jann replied to sigwinch:
Not hardly. A bandpass filter wall is simply impossible.
What's this - Argument by Authority?
Don't tell my friend that ... he'll be really pissed off when his working prototype vanishes in a puff of logic
Remember, there are experts here. In E-M radiation, I'm not an expert, although I have graduate-level course work in physics, electronics, and communications. Sigwinch may be an expert.
In other words, when Sigwinch replied to your question:
Solve the window problem (block radio waves but let sunlight through) and you may just make a lot
He is exactly right. In an earlier message I mentioned Farday cages. Read up on those. What the door to the microwave oven has is a metal sheet with holes. The holes are each about 2 mm or so, therefore they will attenuate any waves with wavelengths longer than about a centimeter. 802.11b DSSS uses a 2.4 GHz carrier, or a wavelength of 12.5 cm. Therefore a metal sheet with 2 mm solves your "window problem" - you can see through it but it will block everything with a frequency of less 5 GHz or so.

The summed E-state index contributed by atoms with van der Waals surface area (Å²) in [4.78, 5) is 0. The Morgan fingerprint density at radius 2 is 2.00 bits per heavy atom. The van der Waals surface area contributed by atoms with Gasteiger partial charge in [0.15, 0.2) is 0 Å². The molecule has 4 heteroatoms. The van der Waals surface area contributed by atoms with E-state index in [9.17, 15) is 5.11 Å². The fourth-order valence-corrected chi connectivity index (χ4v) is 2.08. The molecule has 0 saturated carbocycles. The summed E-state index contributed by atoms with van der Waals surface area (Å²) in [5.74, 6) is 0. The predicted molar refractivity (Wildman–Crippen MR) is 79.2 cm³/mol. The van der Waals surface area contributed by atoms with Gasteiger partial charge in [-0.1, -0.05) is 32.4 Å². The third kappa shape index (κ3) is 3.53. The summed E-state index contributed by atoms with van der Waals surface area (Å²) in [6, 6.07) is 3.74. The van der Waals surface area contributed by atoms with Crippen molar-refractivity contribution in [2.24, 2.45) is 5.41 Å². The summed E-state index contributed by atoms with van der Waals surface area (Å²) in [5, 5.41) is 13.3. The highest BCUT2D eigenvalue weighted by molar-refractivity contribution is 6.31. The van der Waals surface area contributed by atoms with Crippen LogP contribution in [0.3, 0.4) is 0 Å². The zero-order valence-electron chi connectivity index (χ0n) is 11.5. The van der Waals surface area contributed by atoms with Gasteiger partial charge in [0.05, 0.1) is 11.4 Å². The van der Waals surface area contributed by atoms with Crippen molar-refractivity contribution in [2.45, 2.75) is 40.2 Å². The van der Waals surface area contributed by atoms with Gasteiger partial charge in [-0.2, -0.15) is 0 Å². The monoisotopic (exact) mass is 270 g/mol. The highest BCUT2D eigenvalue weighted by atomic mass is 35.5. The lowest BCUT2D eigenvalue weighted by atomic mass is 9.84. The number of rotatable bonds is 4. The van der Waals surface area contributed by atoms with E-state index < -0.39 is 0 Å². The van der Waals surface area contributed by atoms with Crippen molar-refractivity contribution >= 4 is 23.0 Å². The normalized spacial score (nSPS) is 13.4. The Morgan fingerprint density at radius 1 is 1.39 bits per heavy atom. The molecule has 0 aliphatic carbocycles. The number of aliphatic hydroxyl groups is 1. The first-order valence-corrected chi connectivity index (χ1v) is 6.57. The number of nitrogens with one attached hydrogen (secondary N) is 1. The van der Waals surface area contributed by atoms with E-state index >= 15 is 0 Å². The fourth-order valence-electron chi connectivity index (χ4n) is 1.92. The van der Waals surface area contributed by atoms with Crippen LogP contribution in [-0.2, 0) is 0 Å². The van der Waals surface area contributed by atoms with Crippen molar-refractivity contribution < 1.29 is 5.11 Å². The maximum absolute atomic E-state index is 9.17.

A solved problem. The door of most commercial microwave ovens lets visible light through, but is designed to
block exactly the frequencies used by wireless Ethernet.
In fact I have a supplier for copper mesh, as well as samples. The "16 mesh" - wire spacing 1/16 inch, or about 1.5 mm - will attenuate about 40dB at 1 GHz and 30dB at 2.5 GHz. The finer meshes attenuate much better. "100 mesh" will attenuate 55dB at 1 GHz and 48dB at 2.5 GHz. You can see how transparent this material is.
If you don't know what dB is: Each 3dB is a doubling or halving; 30dB means a ratio of 1000, and 60dB is a ratio of 1,000,000. The best photographic film can record a range of about 30dB.
Faster, faster, until the thrill of...
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